MARTINEZ: That's NPR's Wade Goodwyn talking to us from Dallas, Texas, Wade, thanks.
GOODWYN: You're quite welcome.
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MARTINEZ: There's a flurry of meetings aimed at reviving the international agreement that had put limits on Iran's nuclear program.
INSKEEP: This deal has slowly eroded since the Trump administration abandoned it back in 2018. Iran and other nations are still in the agreement. But the United States reimposed economic sanctions, and Iran has ramped up its production of uranium toward what would be needed if it wanted to build a nuclear bomb.
MARTINEZ: NPR's Peter Kenyon joins us from Istanbul to discuss the latest. So, Peter, we discussed - we mentioned that former President Trump took the U.S. out of this deal. And he said the Obama administration hadn't made it tough enough. And that seems to still be an issue for the Iranians. Can you update us on that?
PETER KENYON, BYLINE: Well, yes. The Trump withdrawal from the original agreement is a huge issue for the Iranians. They're demanding guarantees that it won't happen again, which makes sense from Tehran's point of view. Why agree to restrict its nuclear program in exchange for sanctions relief that could disappear at any moment? The Americans say, practically speaking, that kind of guarantee isn't really possible. This is not a formal treaty, which would be harder to get out of. But then a treaty would have required approval by two-thirds of the U.S. Senate, which would have been highly problematic. There is another factor at play - money. When the original deal took effect, billions of dollars flowed into Iran, to the consternation of critics in the West. And another influx of cash would be highly attractive to Iran. Possibly, that would help convince Tehran to get back into compliance with the deal, even without guarantees.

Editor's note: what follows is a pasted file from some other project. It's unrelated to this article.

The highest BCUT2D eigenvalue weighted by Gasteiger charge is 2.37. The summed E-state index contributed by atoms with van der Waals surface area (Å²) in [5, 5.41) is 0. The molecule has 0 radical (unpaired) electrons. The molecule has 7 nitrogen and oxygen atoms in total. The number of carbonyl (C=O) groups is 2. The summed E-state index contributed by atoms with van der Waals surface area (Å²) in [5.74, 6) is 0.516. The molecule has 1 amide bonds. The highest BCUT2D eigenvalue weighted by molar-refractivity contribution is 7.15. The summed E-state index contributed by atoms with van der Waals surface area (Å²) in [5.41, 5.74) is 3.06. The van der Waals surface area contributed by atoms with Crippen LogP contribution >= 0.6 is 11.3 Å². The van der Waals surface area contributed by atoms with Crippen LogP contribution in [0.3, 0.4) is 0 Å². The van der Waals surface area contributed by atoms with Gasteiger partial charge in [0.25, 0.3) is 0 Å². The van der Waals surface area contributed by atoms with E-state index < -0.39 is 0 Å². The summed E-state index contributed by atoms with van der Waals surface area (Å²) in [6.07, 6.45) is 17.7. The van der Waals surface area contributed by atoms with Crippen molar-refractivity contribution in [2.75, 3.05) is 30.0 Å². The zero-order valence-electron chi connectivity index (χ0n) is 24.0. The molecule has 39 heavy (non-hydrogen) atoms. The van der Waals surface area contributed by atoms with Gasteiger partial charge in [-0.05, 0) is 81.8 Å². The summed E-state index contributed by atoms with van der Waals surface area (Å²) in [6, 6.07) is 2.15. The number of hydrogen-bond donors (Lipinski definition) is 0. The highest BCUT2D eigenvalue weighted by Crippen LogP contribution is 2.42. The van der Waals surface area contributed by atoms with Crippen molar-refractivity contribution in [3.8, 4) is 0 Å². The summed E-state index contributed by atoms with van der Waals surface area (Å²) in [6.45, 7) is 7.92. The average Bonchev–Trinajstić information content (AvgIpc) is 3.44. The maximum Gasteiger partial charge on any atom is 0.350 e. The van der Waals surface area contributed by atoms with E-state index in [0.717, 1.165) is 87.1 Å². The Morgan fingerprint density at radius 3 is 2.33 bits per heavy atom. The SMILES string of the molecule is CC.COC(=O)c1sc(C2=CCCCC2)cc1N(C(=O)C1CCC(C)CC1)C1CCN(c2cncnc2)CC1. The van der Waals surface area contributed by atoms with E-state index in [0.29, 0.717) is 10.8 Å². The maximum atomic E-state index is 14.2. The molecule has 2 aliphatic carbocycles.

MARTINEZ: There have been several rounds of talks here. Where do the other issues stand as the talks resume this week?